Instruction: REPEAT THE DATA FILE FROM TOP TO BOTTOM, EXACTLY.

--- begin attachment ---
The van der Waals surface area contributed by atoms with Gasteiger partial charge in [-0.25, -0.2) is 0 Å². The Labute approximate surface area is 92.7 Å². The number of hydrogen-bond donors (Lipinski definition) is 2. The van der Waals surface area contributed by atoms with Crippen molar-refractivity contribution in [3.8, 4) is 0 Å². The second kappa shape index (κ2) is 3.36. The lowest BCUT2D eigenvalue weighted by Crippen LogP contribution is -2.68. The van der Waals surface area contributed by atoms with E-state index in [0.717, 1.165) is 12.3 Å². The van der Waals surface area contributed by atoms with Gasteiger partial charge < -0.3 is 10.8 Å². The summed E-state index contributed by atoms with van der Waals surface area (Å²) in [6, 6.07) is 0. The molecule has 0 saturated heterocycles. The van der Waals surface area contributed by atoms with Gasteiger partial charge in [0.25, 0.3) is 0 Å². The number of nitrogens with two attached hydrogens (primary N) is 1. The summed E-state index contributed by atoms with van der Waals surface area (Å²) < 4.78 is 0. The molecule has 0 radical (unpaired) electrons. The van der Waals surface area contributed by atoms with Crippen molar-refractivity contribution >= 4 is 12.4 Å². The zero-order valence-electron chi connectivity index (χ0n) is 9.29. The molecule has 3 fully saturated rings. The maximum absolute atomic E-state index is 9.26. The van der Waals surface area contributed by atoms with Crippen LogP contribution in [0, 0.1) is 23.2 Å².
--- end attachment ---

The van der Waals surface area contributed by atoms with Gasteiger partial charge in [-0.25, -0.2) is 0 Å². The Labute approximate surface area is 92.7 Å². The number of hydrogen-bond donors (Lipinski definition) is 2. The van der Waals surface area contributed by atoms with Crippen molar-refractivity contribution in [3.8, 4) is 0 Å². The second kappa shape index (κ2) is 3.36. The lowest BCUT2D eigenvalue weighted by Crippen LogP contribution is -2.68. The van der Waals surface area contributed by atoms with E-state index in [0.717, 1.165) is 12.3 Å². The van der Waals surface area contributed by atoms with Gasteiger partial charge < -0.3 is 10.8 Å². The summed E-state index contributed by atoms with van der Waals surface area (Å²) in [6, 6.07) is 0. The molecule has 0 saturated heterocycles. The van der Waals surface area contributed by atoms with Gasteiger partial charge in [0.25, 0.3) is 0 Å². The number of nitrogens with two attached hydrogens (primary N) is 1. The summed E-state index contributed by atoms with van der Waals surface area (Å²) < 4.78 is 0. The molecule has 0 radical (unpaired) electrons. The van der Waals surface area contributed by atoms with Crippen molar-refractivity contribution >= 4 is 12.4 Å². The zero-order valence-electron chi connectivity index (χ0n) is 9.29. The molecule has 3 fully saturated rings. The maximum absolute atomic E-state index is 9.26. The van der Waals surface area contributed by atoms with Crippen LogP contribution in [0, 0.1) is 23.2 Å².